Following the frustration and disappointment of their draw at Queen’s Park Rangers, the bottom team in the Premier League, Tottenham find themselves in a familiar mid-January situation. The scoreless draw illustrated the problem which has been with Spurs for the past couple of seasons – the lack of creativity in midfield. When Tottenham are playing at their best with space wide on the wings for Gareth Bale and Aaron Lennon to exploit behind the defence, they are a joy to watch and can create problems for the very best of teams. When a team, however, sets out to defend deep, Tottenham lack a plan “B”and while they work hard and show patience in their build-up trying to work a move and pick a pass, they eventually run out of ideas.
In previous January transfer windows, they have faced a similar situation and it usually occurs in the weekend after the 3rd Round of the FA Cup. Last season, Tottenham’s win at home to Everton took them to joint second in the League, level on points with Manchester United and only three adrift of eventual Champions, City. Following the mid-January win there was media talk of Spurs mounting a title challenged which would surely benefit from their next match being at home to relegation threatened Wolves. Four days later, on 14th January, Spurs slipped up against a Wolves team which came to defend. They snatched the lead midway through the first half and defended for the next 68 minutes, denying Tottenham on all but one occasion when Luka Modric scored a second half equaliser. Even with Modric in the team, Spurs failed to prize their way through a determined defensive set-up.
On 16th January, 2010 a resolute Hull City frustrated Spurs at White Hart Lane, holding out for a point in a scoreless draw. Spurs went on to claim 4th place and the Champions League spot but they had again failed to find away through a packed defence.
Such difficulties are not restricted to January. Wigan Athletic held firm against Spurs last November, to win 1 – 0 at White Hart Lane. Wigan were set up perfectly that afternoon to deny Lennon and Bale and when that failed to work Spurs had no alternative. The Wigan midfield five worked tirelessly and any time danger threatened on the wings, one of three centre backs moved across to cover. Stoke City who conceded four goals at home to Chelsea this weekend, held Spurs to a goal less draw in mid-December. They had one purpose and that was to defend and they succeeded in taking a point. Nor are they new to this season. Under Harry Redknapp, Spurs also struggled to break through well organised defensive plans set up by teams in the lower reaches of the League. Stoke, Wolves and Wigan in previous seasons have also caused difficulties and earned their reward for organisation and commitment.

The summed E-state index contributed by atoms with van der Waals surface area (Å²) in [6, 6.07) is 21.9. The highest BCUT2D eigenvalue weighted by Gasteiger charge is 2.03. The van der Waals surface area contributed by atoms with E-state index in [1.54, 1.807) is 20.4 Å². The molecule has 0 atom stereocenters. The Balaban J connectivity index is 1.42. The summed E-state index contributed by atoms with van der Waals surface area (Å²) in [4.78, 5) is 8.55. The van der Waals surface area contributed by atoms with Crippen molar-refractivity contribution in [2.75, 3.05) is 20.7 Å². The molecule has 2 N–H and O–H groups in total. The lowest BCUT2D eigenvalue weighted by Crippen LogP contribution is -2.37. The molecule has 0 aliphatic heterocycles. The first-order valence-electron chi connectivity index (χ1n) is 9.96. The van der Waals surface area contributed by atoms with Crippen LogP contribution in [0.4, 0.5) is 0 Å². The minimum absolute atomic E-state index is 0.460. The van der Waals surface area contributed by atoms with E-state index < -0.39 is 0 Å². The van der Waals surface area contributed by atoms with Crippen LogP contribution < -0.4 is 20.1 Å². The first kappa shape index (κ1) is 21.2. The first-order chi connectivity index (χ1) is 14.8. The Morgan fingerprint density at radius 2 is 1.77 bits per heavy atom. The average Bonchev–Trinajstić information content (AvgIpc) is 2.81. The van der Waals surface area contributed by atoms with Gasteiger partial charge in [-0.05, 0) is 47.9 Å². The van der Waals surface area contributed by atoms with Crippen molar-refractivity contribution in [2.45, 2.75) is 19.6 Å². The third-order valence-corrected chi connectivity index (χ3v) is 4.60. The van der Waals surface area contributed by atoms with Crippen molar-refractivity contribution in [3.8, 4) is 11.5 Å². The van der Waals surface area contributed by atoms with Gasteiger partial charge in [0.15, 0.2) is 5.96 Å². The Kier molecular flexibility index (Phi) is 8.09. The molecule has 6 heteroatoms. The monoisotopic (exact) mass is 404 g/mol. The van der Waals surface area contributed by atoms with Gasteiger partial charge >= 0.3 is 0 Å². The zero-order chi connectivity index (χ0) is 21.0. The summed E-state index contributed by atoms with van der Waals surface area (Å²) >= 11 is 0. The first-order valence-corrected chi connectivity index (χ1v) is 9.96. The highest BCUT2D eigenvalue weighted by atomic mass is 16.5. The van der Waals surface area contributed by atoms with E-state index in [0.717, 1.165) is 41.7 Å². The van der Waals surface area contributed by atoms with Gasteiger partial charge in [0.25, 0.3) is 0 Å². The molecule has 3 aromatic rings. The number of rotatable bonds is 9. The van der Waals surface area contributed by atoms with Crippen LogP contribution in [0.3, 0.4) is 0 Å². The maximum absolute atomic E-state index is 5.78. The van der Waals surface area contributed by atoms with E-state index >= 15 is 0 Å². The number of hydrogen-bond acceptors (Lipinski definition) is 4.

Harry Knew the Plan
Harry Redknapp, as manager of Queen’s Park Rangers, knew exactly how to restrict Tottenham and in his club’s situation he was quite happy to take a point from the game. Speaking about the match Redknapp said,
“If we had opened up against them we would have been destroyed.”
Redknapp had previously witnessed, first-hand, how teams had frustrated Tottenham’s attacking options and benefited from Spurs’ lack of an alternative approach. He effectively used the defensive strategy that others had used against him while he was manager of Spurs. He selected a team of players who would work hard and be totally committed to a chasing, harrying game plan throughout the ninety minutes. The back four defended on the edge of the area with the midfield five putting pressure on every Spurs player as soon as they had possession of the ball. Spurs players had no time to dwell on the ball and if they tried to take a second touch, invariably they’d lost the ball. Any time a Tottenham player tried to take on their man, they were surrounded with two or three Rangers players, making it very hard to play constructive football on a difficult pitch. On the few occasions that Spurs did find a way through they found Julio Cesar in top form which was an additional bonus for Rangers and Redknapp.
After a disappointing performance like this during the transfer window, fans try to put an optimistic spin on the result and hope that the chairman will take note of the deficiencies in the squad and move to sign a player who would add quality to the team. Daniel Levy has two and a half weeks left to find a creative midfield player with the ability to play the perfect pass to open up packed defences set up to deny Spurs’ strengths on the wings. If he has really taken note of the problems, then an additional goal scoring striker would also be very useful for Andre Villas-Boas, especially as currently Spurs have only one-and-out striker.
Villas-Boas was hoping Tottenham would sign his former Porto play-maker, Joao Moutinho in the summer and talks are reported to have opened again. Spurs have been negotiating for Brazilian striker Leandro Damiao for a couple of seasons without success but again are reported to be seeking to bring the player to White Hart Lane. Will they be signed this time round? No-one can answer that question but if no-one is signed, we may start praying for the good health and fitness of Jermain Defoe and that he continues in the goal scoring form displayed in the first part on the season.